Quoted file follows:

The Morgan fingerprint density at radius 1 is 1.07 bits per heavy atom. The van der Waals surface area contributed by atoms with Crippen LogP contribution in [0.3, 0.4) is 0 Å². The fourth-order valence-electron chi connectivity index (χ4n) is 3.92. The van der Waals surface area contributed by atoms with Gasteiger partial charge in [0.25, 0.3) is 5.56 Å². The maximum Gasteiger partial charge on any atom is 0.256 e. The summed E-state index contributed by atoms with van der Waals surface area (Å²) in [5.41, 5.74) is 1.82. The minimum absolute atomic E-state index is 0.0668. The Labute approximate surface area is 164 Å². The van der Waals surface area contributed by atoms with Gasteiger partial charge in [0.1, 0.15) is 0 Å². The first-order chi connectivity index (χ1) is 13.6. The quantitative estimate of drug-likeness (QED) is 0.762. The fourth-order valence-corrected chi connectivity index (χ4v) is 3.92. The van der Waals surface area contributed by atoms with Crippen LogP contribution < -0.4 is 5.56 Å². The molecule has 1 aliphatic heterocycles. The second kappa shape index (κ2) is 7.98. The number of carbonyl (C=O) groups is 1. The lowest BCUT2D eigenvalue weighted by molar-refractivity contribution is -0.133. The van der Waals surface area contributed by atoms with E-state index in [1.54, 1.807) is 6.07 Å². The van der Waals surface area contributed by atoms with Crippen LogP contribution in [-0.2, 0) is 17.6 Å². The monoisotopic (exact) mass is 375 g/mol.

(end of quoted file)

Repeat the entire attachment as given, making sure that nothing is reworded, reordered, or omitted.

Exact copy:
The Morgan fingerprint density at radius 1 is 1.07 bits per heavy atom. The van der Waals surface area contributed by atoms with Crippen LogP contribution in [0.3, 0.4) is 0 Å². The fourth-order valence-electron chi connectivity index (χ4n) is 3.92. The van der Waals surface area contributed by atoms with Gasteiger partial charge in [0.25, 0.3) is 5.56 Å². The maximum Gasteiger partial charge on any atom is 0.256 e. The summed E-state index contributed by atoms with van der Waals surface area (Å²) in [5.41, 5.74) is 1.82. The minimum absolute atomic E-state index is 0.0668. The Labute approximate surface area is 164 Å². The van der Waals surface area contributed by atoms with Gasteiger partial charge in [0.1, 0.15) is 0 Å². The first-order chi connectivity index (χ1) is 13.6. The quantitative estimate of drug-likeness (QED) is 0.762. The fourth-order valence-corrected chi connectivity index (χ4v) is 3.92. The van der Waals surface area contributed by atoms with Crippen LogP contribution < -0.4 is 5.56 Å². The molecule has 1 aliphatic heterocycles. The second kappa shape index (κ2) is 7.98. The number of carbonyl (C=O) groups is 1. The lowest BCUT2D eigenvalue weighted by molar-refractivity contribution is -0.133. The van der Waals surface area contributed by atoms with E-state index in [1.54, 1.807) is 6.07 Å². The van der Waals surface area contributed by atoms with Crippen LogP contribution in [-0.2, 0) is 17.6 Å². The monoisotopic (exact) mass is 375 g/mol.